Some people roar, some cackle, some giggle.
Whatever their style, more people are learning that laughing it up is a great way to wind down. And now they're doing it in groups, at so-called "laughter clubs," hundreds of which have sprung up around the country.
Dr. Sushil Bhatia , a full-time businessman and part-time master of laughter, meets once a week with his employees at his small manufacturing company in Framingham, Mass., and tries to get them to laugh.
"The whole idea is to help people relax and let their things go," Bhatia said. "And their minds can open up to things. And that's what laughter does."
Bhatia first heard about laughter clubs in his native India. He started his own club four years ago. The 40-minute sessions combine laughter with elements of yoga and meditation.
"Laughter is the shortest form of meditation, because while you're laughing you cannot think of anything else," Bhatia said.
The club's members swear by it.
"Phsyically, it's just very relaxing," said member Mishi Debgan. "I tend to get very tense. I tense up a lot, so for me, it just makes me feel kind of loose and carefree."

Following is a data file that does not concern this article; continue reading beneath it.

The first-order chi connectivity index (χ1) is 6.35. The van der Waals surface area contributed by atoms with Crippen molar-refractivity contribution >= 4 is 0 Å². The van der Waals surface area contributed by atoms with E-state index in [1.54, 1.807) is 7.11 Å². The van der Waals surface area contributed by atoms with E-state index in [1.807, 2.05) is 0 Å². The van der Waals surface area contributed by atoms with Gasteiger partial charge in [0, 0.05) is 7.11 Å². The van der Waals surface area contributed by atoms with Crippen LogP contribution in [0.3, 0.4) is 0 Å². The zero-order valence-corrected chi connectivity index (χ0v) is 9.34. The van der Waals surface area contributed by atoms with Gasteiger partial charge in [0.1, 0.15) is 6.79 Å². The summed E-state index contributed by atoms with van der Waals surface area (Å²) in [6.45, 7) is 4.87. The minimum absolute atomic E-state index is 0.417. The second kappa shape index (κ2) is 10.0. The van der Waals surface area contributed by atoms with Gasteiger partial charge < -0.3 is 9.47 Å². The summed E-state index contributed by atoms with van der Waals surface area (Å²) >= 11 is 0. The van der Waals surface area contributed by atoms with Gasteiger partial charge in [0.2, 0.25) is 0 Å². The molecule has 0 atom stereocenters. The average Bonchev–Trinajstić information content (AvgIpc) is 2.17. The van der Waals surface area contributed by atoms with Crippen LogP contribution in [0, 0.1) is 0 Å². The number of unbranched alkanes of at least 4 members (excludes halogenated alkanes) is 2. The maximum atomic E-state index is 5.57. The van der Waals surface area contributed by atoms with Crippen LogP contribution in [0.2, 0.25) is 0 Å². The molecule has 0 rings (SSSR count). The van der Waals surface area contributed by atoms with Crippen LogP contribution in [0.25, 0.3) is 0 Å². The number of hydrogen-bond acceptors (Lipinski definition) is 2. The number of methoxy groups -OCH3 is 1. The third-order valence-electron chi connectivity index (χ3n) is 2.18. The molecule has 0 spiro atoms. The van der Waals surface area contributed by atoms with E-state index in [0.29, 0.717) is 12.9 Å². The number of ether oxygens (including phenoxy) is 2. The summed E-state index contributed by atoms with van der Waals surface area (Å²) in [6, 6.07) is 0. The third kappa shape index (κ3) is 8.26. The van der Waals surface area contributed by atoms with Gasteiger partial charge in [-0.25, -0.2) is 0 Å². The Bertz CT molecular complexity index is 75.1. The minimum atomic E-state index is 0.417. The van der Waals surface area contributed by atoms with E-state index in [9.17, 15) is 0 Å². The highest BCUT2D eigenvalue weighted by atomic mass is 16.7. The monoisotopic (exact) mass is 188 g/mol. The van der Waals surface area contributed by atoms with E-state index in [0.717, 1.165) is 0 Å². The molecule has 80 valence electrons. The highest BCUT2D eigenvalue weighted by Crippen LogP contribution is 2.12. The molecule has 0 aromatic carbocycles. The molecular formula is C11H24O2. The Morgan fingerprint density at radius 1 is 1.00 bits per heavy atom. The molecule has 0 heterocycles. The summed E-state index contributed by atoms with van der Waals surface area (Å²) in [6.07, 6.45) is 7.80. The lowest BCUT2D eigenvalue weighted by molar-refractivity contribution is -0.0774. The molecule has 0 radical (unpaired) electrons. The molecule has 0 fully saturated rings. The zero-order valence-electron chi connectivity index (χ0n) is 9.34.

In another laughing class in Arlington, Mass., psychologist Lynn Caesar leads a number of exercises to elicit laughter, even encouraging people to fake their laughter until it leads to the real thing.
Andy O'Fleish, a participant in Caesar's class, swears by it. He lost his job a year ago and has been down ever since.
"It's almost like a high, really," O'Fleish said. "It just picks me up. I feel like I have a lot of energy for the rest of the day."
In fact, a recent medical study found a physiological benefit to laughing.
At the University of Maryland, patients were divided into two groups. One watched the emotionally wrenching World War II movie, "Saving Private Ryan." The others watched the comedy, "There's Something About Mary."
Dr. Michael Miller, a researcher at the university's medical center, said, "After watching a movie that caused stress, the blood vessel lining constricted or partially closed up, whereas after watching a movie that provoked laughter, the blood vessel lining opened up."
In other words, laughing opens up your arteries, allowing blood to flow more freely. The researchers said a few hearty laughs were as good for you as jogging up to half an hour.
Amy Tighe, another member of Caesar's laughter group, said laughing is almost as good as going to the gym.
"I do it because it feels good and it feels like working out," she said.